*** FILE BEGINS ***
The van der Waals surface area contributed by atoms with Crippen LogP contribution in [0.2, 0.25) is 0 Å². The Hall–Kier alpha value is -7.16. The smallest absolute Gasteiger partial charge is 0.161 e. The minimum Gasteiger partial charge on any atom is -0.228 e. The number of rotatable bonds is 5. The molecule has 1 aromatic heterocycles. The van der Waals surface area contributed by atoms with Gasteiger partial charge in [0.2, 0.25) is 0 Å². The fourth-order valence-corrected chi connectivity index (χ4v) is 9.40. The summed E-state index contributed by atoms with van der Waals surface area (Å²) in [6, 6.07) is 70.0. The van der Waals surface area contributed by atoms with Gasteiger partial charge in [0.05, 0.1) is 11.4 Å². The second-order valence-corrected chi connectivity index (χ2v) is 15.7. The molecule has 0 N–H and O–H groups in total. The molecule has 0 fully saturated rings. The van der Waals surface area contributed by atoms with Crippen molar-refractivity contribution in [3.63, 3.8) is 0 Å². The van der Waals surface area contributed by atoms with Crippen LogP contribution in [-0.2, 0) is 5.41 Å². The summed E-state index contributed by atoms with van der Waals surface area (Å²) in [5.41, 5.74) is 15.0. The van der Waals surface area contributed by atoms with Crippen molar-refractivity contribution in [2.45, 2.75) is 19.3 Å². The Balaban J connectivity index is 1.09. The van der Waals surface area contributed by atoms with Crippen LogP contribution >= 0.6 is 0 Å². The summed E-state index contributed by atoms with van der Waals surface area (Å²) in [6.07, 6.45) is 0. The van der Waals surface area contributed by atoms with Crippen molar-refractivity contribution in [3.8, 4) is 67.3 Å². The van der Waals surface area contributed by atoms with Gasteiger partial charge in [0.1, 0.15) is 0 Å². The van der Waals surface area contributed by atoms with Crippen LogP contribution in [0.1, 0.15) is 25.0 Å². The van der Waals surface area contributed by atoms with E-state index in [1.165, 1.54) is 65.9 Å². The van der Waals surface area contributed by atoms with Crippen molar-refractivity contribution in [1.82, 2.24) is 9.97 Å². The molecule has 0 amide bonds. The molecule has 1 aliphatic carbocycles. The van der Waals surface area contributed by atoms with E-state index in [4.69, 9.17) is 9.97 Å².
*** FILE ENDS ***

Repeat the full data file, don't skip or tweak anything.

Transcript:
The van der Waals surface area contributed by atoms with Crippen LogP contribution in [0.2, 0.25) is 0 Å². The Hall–Kier alpha value is -7.16. The smallest absolute Gasteiger partial charge is 0.161 e. The minimum Gasteiger partial charge on any atom is -0.228 e. The number of rotatable bonds is 5. The molecule has 1 aromatic heterocycles. The van der Waals surface area contributed by atoms with Gasteiger partial charge in [0.2, 0.25) is 0 Å². The fourth-order valence-corrected chi connectivity index (χ4v) is 9.40. The summed E-state index contributed by atoms with van der Waals surface area (Å²) in [6, 6.07) is 70.0. The van der Waals surface area contributed by atoms with Gasteiger partial charge in [0.05, 0.1) is 11.4 Å². The second-order valence-corrected chi connectivity index (χ2v) is 15.7. The molecule has 0 N–H and O–H groups in total. The molecule has 0 fully saturated rings. The van der Waals surface area contributed by atoms with Crippen molar-refractivity contribution in [3.63, 3.8) is 0 Å². The van der Waals surface area contributed by atoms with Crippen LogP contribution in [-0.2, 0) is 5.41 Å². The summed E-state index contributed by atoms with van der Waals surface area (Å²) in [5.41, 5.74) is 15.0. The van der Waals surface area contributed by atoms with Crippen molar-refractivity contribution in [2.45, 2.75) is 19.3 Å². The Balaban J connectivity index is 1.09. The van der Waals surface area contributed by atoms with Crippen LogP contribution >= 0.6 is 0 Å². The summed E-state index contributed by atoms with van der Waals surface area (Å²) in [6.07, 6.45) is 0. The van der Waals surface area contributed by atoms with Crippen molar-refractivity contribution in [3.8, 4) is 67.3 Å². The van der Waals surface area contributed by atoms with Gasteiger partial charge in [0.1, 0.15) is 0 Å². The van der Waals surface area contributed by atoms with Crippen LogP contribution in [0.1, 0.15) is 25.0 Å². The van der Waals surface area contributed by atoms with E-state index in [1.165, 1.54) is 65.9 Å². The van der Waals surface area contributed by atoms with Crippen molar-refractivity contribution in [1.82, 2.24) is 9.97 Å². The molecule has 0 amide bonds. The molecule has 1 aliphatic carbocycles. The van der Waals surface area contributed by atoms with E-state index in [4.69, 9.17) is 9.97 Å².